• Pixel hunting. There were many puzzles when I had to be standing in a specific point, such as the one with the key to the Necronomicon under the carpet in JUGG's house. 

JUGG sure hid it well
  • Mini games. Sliding tile puzzle.
  • Dead ends. I only encountered one, when I forgot to refill my naphtha bucket, and Charles mentioned another one with BISHOP and the cemetery key. I think that in 1993, there was enough experience in design to avoid dead ends. Still not a big problem if you save regularly, as you were not walking dead for too long.
On the good side, though there were some clever puzzles, like the last one at the stone circle or the one with the wings at the top of the lighthouse, even if the latter made no sense at all. The UI did not allow you to directly combine items in your inventory, so the designers had to find other ways to challenge the player. Some of them were clever and they make sense, but most of the time, they make sense only retrospectively. I understand their intention of pushing the player to think logically and consider what he could see in the room, but they mostly relied on visual cues. I also liked the fact that you could reuse some of your items and you didn't have to throw them away after use.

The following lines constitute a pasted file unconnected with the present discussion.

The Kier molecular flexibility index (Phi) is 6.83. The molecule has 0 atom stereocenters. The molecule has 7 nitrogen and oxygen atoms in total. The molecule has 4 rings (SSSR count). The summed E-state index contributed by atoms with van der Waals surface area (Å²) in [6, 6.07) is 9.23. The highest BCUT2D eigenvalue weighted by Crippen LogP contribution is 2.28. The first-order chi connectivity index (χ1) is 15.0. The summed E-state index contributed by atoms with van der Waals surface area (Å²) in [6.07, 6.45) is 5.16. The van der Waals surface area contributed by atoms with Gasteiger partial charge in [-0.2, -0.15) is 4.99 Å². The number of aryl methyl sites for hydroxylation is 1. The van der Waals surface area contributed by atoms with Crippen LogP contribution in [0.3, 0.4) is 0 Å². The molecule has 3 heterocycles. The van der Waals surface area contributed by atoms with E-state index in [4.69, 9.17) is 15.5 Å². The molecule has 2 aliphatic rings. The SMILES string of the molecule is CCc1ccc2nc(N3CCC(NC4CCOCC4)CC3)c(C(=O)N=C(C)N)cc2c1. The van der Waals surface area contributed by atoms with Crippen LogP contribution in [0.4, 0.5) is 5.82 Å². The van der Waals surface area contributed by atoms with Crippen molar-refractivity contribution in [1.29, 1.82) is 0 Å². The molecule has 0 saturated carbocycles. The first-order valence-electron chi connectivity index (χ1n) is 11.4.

I will keep that magnifying glass until I die

Overall, I must say I am not satisfied with the quality of the puzzles in the game, but there were good moments and many missed chances.

Score: 3

Interface and Inventory